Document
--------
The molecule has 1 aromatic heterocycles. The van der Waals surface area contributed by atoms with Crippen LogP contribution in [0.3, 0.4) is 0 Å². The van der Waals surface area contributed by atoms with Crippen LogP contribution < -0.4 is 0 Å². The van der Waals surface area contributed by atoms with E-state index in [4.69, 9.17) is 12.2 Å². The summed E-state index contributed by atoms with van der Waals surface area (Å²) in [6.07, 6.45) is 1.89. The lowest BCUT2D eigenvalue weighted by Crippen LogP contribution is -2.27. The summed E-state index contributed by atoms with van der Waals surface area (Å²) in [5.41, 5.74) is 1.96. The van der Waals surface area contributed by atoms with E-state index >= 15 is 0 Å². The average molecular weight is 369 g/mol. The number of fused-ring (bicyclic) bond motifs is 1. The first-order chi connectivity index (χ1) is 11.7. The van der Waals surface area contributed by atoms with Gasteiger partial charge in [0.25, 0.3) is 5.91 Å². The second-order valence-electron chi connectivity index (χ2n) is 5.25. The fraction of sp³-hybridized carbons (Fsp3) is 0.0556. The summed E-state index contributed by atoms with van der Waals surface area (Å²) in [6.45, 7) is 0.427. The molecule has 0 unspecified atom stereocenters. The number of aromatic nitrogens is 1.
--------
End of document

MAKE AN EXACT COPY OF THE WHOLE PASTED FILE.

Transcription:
The molecule has 1 aromatic heterocycles. The van der Waals surface area contributed by atoms with Crippen LogP contribution in [0.3, 0.4) is 0 Å². The van der Waals surface area contributed by atoms with Crippen LogP contribution < -0.4 is 0 Å². The van der Waals surface area contributed by atoms with E-state index in [4.69, 9.17) is 12.2 Å². The summed E-state index contributed by atoms with van der Waals surface area (Å²) in [6.07, 6.45) is 1.89. The lowest BCUT2D eigenvalue weighted by Crippen LogP contribution is -2.27. The summed E-state index contributed by atoms with van der Waals surface area (Å²) in [5.41, 5.74) is 1.96. The van der Waals surface area contributed by atoms with E-state index >= 15 is 0 Å². The average molecular weight is 369 g/mol. The number of fused-ring (bicyclic) bond motifs is 1. The first-order chi connectivity index (χ1) is 11.7. The van der Waals surface area contributed by atoms with Gasteiger partial charge in [0.25, 0.3) is 5.91 Å². The second-order valence-electron chi connectivity index (χ2n) is 5.25. The fraction of sp³-hybridized carbons (Fsp3) is 0.0556. The summed E-state index contributed by atoms with van der Waals surface area (Å²) in [6.45, 7) is 0.427. The molecule has 0 unspecified atom stereocenters. The number of aromatic nitrogens is 1.